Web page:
gingermix

Photos by Susan Sachs Lipman

Slow News Day: A Cottage Garden Grows in Brooklyn

I love this story by Anne Raver that appeared in the Home section of Thursday’s New York Times. It’s about a garden that was implausibly imagined and created, and then lovingly tended, in a blighted area at the entrance to the Gowanus Canal in Brooklyn, NY.

Its creator, Kirstin Tobiasson, began the project seven years ago, with no gardening experience, but plenty of common sense and a desire to create something of beauty. In the process, she found her green thumb, along with a community of people who find themselves drawn to her project.

In the article, Tobiasson says of her unlikely cottage flowers, “They’re opportunistic” and refers to her garden as “an insurrection on the sidewalk.”

Lovely, colorful photos by Jenn Ackerman accompany the piece as well. Kirstin and her garden’s spirit and cheer made my morning.

Slow News Day: Bike Commuting is Up & So are Folding Bikes

Two million Americans are riding their bikes to work, says the New York City-based Transportation Alternatives, which advocates for biking, walking, and public transportation as healthier, greener alternatives to the car. Bike commuting in New York City grew an astonishing 35 percent from 2007 to 2008.

As someone who once stored a bike in a Manhattan bedroom, I know that New Yorkers, especially, encounter storage issues, among others, when considering biking in the city. Enter the folding bike — and there are some great ones available now, in different weights, configurations and prices.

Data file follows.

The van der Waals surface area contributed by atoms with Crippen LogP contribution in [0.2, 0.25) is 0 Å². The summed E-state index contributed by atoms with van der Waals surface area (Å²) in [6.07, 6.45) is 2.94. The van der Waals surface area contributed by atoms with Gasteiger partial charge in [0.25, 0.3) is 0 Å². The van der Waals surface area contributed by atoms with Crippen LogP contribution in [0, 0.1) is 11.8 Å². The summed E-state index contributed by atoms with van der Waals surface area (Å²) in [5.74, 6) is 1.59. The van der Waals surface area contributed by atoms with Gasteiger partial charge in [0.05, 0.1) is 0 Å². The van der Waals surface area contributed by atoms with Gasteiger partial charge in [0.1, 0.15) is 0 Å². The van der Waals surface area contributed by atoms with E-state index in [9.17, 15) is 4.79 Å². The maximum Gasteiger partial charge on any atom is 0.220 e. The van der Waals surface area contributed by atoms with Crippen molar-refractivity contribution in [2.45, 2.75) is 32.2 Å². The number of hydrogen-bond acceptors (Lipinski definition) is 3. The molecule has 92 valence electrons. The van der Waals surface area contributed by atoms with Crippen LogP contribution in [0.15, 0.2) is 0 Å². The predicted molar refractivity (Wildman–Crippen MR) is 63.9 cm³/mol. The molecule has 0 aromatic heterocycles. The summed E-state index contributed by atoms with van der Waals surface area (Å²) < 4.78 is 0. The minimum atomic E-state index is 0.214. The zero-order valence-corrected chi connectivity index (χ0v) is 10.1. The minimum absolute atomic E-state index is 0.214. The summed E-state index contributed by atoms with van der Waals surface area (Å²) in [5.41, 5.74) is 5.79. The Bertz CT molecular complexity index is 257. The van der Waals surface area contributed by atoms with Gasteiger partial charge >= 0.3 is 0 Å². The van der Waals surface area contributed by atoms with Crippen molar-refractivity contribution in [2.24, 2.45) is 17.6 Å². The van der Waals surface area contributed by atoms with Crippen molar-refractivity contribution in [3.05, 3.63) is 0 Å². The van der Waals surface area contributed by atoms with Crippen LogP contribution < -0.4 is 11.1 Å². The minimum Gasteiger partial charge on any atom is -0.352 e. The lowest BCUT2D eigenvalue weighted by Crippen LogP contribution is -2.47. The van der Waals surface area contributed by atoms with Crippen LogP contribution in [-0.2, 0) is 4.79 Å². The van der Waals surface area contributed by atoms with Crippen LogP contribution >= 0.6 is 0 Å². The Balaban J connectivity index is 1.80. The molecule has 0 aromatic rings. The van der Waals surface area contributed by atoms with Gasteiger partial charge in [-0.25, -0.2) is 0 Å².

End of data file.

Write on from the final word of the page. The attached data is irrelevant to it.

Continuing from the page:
Transportation Alternatives offers this very complete rundown of folding bikes.

The New York Times also just road-tested the latest folding bikes and offers this slide show.

Still craving more folding-bike info? This British site, The Folding Society, might offer the last word.

If something is holding you back from bike commuting or riding more, this list at Bikecommuters.com dispels some myths.

In wonderful recent San Francisco biking news, the city’s Municipal Transportation Agency recently approved a whopping 45 bike network improvement projects as part of the 2009 SF Bicycle Plan. The San Francisco Bicycle Coalition web site has complete details and maps.

All of the above may just be reason to stow a split of Champagne in the bike bag.